Administering the estate of a deceased family member is complex in itself. When an estate is left with only a will or intestate (without a will), it enters probate, making the process even more complex. Wisconsin probate law requires all next of kin to be notified, including all of the family members the deceased may not have wanted to receive an inheritance.
It is important to understand when it comes to estate planning and probate, Wisconsin will always favor one thing— blood lines. All next of kin are allowed to contest a will that has entered probate if they choose.
Families often don’t understand who is next of kin. Following is the process Wisconsin courts will go through to identify the rightful heirs.
The Table of Consanguinity
First things first: If a decedent has a spouse and no children, but has not drafted a will, the entire estate goes to the spouse. When no spouse is present, it starts to get interesting.
Consanguinity refers to the degrees of relationship within a family. In Wisconsin, state law references the following Table of Consanguinity when discussing intestate succession:
To interpret this table, start with “Person Deceased” in the top left. The remaining labeled boxes map out each individual’s relationship to the deceased by title and degree of distance. An inheritance flows, starting in the left column, to the decedent’s children and descendants.
If the deceased has no living children, grandchildren, or great grandchildren – direct bloodlines – probate courts jump to column 2 and work down the line of the deceased’s parents. An important term to understand in consanguinity is “per stirpes.” This means that, in a case in which a would-be beneficiary is deceased but has children or grandchildren, the would-be beneficiary’s portion of the estate is then split between their living heirs.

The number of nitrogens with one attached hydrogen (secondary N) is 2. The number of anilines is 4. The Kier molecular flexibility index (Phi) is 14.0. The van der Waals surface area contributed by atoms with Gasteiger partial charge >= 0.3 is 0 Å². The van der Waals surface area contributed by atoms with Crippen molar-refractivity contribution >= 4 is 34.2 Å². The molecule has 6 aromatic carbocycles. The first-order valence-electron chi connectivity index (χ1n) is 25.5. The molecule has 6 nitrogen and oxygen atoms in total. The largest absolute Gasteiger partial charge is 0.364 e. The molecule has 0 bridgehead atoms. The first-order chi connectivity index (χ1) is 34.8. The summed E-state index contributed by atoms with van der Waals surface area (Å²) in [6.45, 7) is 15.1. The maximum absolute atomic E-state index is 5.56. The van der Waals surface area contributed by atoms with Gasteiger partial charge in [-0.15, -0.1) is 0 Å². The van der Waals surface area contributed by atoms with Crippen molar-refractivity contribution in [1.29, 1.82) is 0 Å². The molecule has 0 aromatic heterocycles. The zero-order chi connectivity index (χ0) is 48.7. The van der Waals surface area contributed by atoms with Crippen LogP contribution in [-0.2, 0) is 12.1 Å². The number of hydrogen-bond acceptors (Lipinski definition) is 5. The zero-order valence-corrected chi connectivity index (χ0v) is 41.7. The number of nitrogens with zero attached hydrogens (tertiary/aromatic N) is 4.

In Wisconsin, the court will only go so far as to notify any living descendants of the grandparents of the deceased when searching for next of kin. At that point, if no beneficiary is found, the state then stops looking and “escheats” the assets by releasing them to a state fund.
A Seamless, Holistic Approach
As you can see, probate can get complicated – and ugly – when a person’s estate is not protected, and inheritance is up for debate. To make matters more complex, the only assets that enter probate are those that are owned individually by the deceased and do not have a beneficiary associated with them – such as real estate, vehicle titles, and bank accounts. All other assets – artwork, digital files, personal belongings, etc. – would still need to be administered by an executor outside of court.
Estate plans provide protections for you and your loved ones during your lifetime and after death. They ensure estates are handled according to your wishes – without the involvement of probate courts. Block Legal Services works with you to understand your unique circumstances, family, assets, and goals. We educate you about the pros and cons of each estate structure and together craft a plan that makes sense of your situation.
Do you want to rest easy knowing that your affairs have been taken care of?
Schedule a free consultation today.